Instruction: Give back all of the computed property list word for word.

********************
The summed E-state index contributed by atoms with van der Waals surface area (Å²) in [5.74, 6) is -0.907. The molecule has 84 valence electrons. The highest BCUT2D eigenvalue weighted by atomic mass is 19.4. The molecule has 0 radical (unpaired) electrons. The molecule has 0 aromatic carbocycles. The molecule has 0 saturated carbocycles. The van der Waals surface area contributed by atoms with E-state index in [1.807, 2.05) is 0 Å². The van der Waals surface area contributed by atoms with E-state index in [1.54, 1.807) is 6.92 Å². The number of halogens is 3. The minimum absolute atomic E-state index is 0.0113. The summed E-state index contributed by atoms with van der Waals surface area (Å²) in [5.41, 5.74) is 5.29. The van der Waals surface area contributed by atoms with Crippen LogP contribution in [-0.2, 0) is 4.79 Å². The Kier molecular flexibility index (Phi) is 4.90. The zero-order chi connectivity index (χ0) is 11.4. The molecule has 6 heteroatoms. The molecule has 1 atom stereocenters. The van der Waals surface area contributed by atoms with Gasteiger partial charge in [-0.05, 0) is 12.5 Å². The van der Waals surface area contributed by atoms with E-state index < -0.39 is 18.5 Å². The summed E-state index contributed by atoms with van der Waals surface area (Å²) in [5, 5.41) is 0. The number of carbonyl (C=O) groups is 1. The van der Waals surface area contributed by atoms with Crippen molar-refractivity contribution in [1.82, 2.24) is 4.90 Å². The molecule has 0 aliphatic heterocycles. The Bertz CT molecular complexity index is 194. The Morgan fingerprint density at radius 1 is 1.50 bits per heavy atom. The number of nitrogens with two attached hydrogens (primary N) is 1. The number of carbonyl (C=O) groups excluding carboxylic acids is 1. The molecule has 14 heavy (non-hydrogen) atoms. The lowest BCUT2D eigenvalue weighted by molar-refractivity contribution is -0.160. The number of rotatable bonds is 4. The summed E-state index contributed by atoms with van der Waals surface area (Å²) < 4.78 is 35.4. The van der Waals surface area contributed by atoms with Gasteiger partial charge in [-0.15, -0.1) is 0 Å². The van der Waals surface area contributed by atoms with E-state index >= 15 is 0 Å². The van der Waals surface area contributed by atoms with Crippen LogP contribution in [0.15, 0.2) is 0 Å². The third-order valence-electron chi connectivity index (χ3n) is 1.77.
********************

The summed E-state index contributed by atoms with van der Waals surface area (Å²) in [5.74, 6) is -0.907. The molecule has 84 valence electrons. The highest BCUT2D eigenvalue weighted by atomic mass is 19.4. The molecule has 0 radical (unpaired) electrons. The molecule has 0 aromatic carbocycles. The molecule has 0 saturated carbocycles. The van der Waals surface area contributed by atoms with E-state index in [1.807, 2.05) is 0 Å². The van der Waals surface area contributed by atoms with E-state index in [1.54, 1.807) is 6.92 Å². The number of halogens is 3. The minimum absolute atomic E-state index is 0.0113. The summed E-state index contributed by atoms with van der Waals surface area (Å²) in [5.41, 5.74) is 5.29. The van der Waals surface area contributed by atoms with Crippen LogP contribution in [-0.2, 0) is 4.79 Å². The Kier molecular flexibility index (Phi) is 4.90. The zero-order chi connectivity index (χ0) is 11.4. The molecule has 6 heteroatoms. The molecule has 1 atom stereocenters. The van der Waals surface area contributed by atoms with Gasteiger partial charge in [-0.05, 0) is 12.5 Å². The van der Waals surface area contributed by atoms with E-state index < -0.39 is 18.5 Å². The summed E-state index contributed by atoms with van der Waals surface area (Å²) in [5, 5.41) is 0. The number of carbonyl (C=O) groups is 1. The van der Waals surface area contributed by atoms with Crippen molar-refractivity contribution in [1.82, 2.24) is 4.90 Å². The molecule has 0 aliphatic heterocycles. The Bertz CT molecular complexity index is 194. The Morgan fingerprint density at radius 1 is 1.50 bits per heavy atom. The number of nitrogens with two attached hydrogens (primary N) is 1. The number of carbonyl (C=O) groups excluding carboxylic acids is 1. The molecule has 14 heavy (non-hydrogen) atoms. The lowest BCUT2D eigenvalue weighted by molar-refractivity contribution is -0.160. The number of rotatable bonds is 4. The summed E-state index contributed by atoms with van der Waals surface area (Å²) < 4.78 is 35.4. The van der Waals surface area contributed by atoms with Gasteiger partial charge in [-0.15, -0.1) is 0 Å². The van der Waals surface area contributed by atoms with E-state index >= 15 is 0 Å². The van der Waals surface area contributed by atoms with Crippen LogP contribution in [0.15, 0.2) is 0 Å². The third-order valence-electron chi connectivity index (χ3n) is 1.77.